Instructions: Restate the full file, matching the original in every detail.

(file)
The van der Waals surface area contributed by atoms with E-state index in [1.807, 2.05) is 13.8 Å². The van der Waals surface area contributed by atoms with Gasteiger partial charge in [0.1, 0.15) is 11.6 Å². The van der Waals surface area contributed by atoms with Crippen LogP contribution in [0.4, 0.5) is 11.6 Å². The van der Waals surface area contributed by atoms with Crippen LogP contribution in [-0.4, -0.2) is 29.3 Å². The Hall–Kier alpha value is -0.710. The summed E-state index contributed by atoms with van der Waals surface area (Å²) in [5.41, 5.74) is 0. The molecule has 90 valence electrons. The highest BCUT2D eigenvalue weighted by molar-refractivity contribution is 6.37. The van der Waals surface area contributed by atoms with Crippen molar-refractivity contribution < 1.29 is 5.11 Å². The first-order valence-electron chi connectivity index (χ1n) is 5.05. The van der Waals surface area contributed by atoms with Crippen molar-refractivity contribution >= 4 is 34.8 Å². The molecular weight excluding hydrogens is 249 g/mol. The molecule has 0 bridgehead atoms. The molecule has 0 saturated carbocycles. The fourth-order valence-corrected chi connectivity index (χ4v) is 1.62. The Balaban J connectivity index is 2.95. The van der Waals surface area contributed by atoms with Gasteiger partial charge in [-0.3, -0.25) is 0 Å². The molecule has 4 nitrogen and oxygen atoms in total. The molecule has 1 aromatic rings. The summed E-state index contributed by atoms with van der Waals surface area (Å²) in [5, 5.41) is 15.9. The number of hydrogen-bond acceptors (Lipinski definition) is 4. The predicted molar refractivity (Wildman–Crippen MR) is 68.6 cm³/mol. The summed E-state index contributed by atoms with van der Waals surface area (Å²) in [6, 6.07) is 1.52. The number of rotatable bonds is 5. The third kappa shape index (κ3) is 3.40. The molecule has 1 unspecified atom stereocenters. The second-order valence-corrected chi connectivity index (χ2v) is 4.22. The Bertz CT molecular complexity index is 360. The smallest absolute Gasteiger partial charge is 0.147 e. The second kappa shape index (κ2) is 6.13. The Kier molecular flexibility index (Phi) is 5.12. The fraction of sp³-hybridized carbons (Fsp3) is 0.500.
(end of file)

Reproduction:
The van der Waals surface area contributed by atoms with E-state index in [1.807, 2.05) is 13.8 Å². The van der Waals surface area contributed by atoms with Gasteiger partial charge in [0.1, 0.15) is 11.6 Å². The van der Waals surface area contributed by atoms with Crippen LogP contribution in [0.4, 0.5) is 11.6 Å². The van der Waals surface area contributed by atoms with Crippen LogP contribution in [-0.4, -0.2) is 29.3 Å². The Hall–Kier alpha value is -0.710. The summed E-state index contributed by atoms with van der Waals surface area (Å²) in [5.41, 5.74) is 0. The molecule has 90 valence electrons. The highest BCUT2D eigenvalue weighted by molar-refractivity contribution is 6.37. The van der Waals surface area contributed by atoms with Crippen molar-refractivity contribution < 1.29 is 5.11 Å². The first-order valence-electron chi connectivity index (χ1n) is 5.05. The van der Waals surface area contributed by atoms with Crippen molar-refractivity contribution >= 4 is 34.8 Å². The molecular weight excluding hydrogens is 249 g/mol. The molecule has 0 bridgehead atoms. The molecule has 0 saturated carbocycles. The fourth-order valence-corrected chi connectivity index (χ4v) is 1.62. The Balaban J connectivity index is 2.95. The van der Waals surface area contributed by atoms with Gasteiger partial charge in [-0.3, -0.25) is 0 Å². The molecule has 4 nitrogen and oxygen atoms in total. The molecule has 1 aromatic rings. The summed E-state index contributed by atoms with van der Waals surface area (Å²) in [5, 5.41) is 15.9. The number of hydrogen-bond acceptors (Lipinski definition) is 4. The predicted molar refractivity (Wildman–Crippen MR) is 68.6 cm³/mol. The summed E-state index contributed by atoms with van der Waals surface area (Å²) in [6, 6.07) is 1.52. The number of rotatable bonds is 5. The third kappa shape index (κ3) is 3.40. The molecule has 1 unspecified atom stereocenters. The second-order valence-corrected chi connectivity index (χ2v) is 4.22. The Bertz CT molecular complexity index is 360. The smallest absolute Gasteiger partial charge is 0.147 e. The second kappa shape index (κ2) is 6.13. The Kier molecular flexibility index (Phi) is 5.12. The fraction of sp³-hybridized carbons (Fsp3) is 0.500.